Many of today's active composers are consistently looking for new ways to expand the repertoire in any idiom for which they compose. The Nationalist era (c. 1810-1970) saw a trend among composers of drawing from previous musical styles, namely folk music, to expand the repertoire. That trend, continuing now into the 21st century, has seen countless sources of material being utilized, and some influences have been lasting. One style in choral composition that went largely unnoticed (if not ignored) until very recently was the tradition of Sacred Harp singing, a style present across the nation, though particularly prevalent in the American deep South. While innovation and drawing from new sources is often a positive process, it can be difficult to draw from sources that lend themselves to accessible writing.
Abstract: The development of Michael Schelle's piece for solo piano, "Hammerstein", is based greatly on direct influences and quotes from other composers. The piece adapts the styles of the etudes of Fryderyk Chopin, but also draws influences, and even direct quotes from two Beethoven Sonatas, Sonata No. 21 "Waldstein", and Sonata No. 29 "Hammerklavier", and "This Nearly was Mine" from Rogers and Hammerstein's "South Pacific". This paper analyzes the use of these quotes, and their origins, and includes research on the influences that drives the original material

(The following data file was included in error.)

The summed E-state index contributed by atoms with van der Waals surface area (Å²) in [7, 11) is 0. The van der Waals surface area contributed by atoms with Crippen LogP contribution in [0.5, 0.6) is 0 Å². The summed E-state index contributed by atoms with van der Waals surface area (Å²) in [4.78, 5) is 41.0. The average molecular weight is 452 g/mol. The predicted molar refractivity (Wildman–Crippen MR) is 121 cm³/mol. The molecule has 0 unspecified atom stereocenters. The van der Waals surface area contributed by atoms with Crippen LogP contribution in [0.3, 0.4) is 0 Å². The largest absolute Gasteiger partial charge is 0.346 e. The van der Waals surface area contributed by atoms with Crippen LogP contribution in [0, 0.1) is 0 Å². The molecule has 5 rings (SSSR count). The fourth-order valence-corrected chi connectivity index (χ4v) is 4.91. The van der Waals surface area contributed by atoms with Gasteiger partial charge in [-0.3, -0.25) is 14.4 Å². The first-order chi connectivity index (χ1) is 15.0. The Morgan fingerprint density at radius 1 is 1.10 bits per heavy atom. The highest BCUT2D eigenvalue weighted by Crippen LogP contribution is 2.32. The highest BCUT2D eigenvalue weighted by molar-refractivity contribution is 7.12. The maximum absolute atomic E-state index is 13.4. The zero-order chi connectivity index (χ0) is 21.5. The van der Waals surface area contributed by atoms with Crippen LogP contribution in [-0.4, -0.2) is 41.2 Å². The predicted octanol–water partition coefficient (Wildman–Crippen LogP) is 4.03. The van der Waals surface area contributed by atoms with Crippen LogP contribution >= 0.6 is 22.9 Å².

Abstract: Morten Lauridsen wrote his famous "O Magnum Mysterium" while in residence with the Los Angeles Master Choral. The director of the Chorale at the time, Paul Salumunovich, has been hailed as one of the "great practitioners of Gregorian chant". Lauridsen considered this in his composition of the piece, and used a great deal of influence from Gregorian chant on his piece. This paper analyzes the use of chant through the work, and how it is altered to fit the modern choral era.
Abstract: The nationalist era of music spanned over a century of the Romantic and modern eras, these times varying between different coutries as they sought to create a national identity. This occured in the United States during the early-mid 20th century. During this time, Aaron Copland was arguably the most influential American composer. This paper briefly researches the success of four of his major works, and how they created a national identity for the U.S.A., and made Copland into the "Dean of American Composers".
The design booklet for Adam's presentation of his original score for "The Glass Menagerie". (Note: No scores or recordings are included in the booklet. Please contact the composer directly if interested in either.)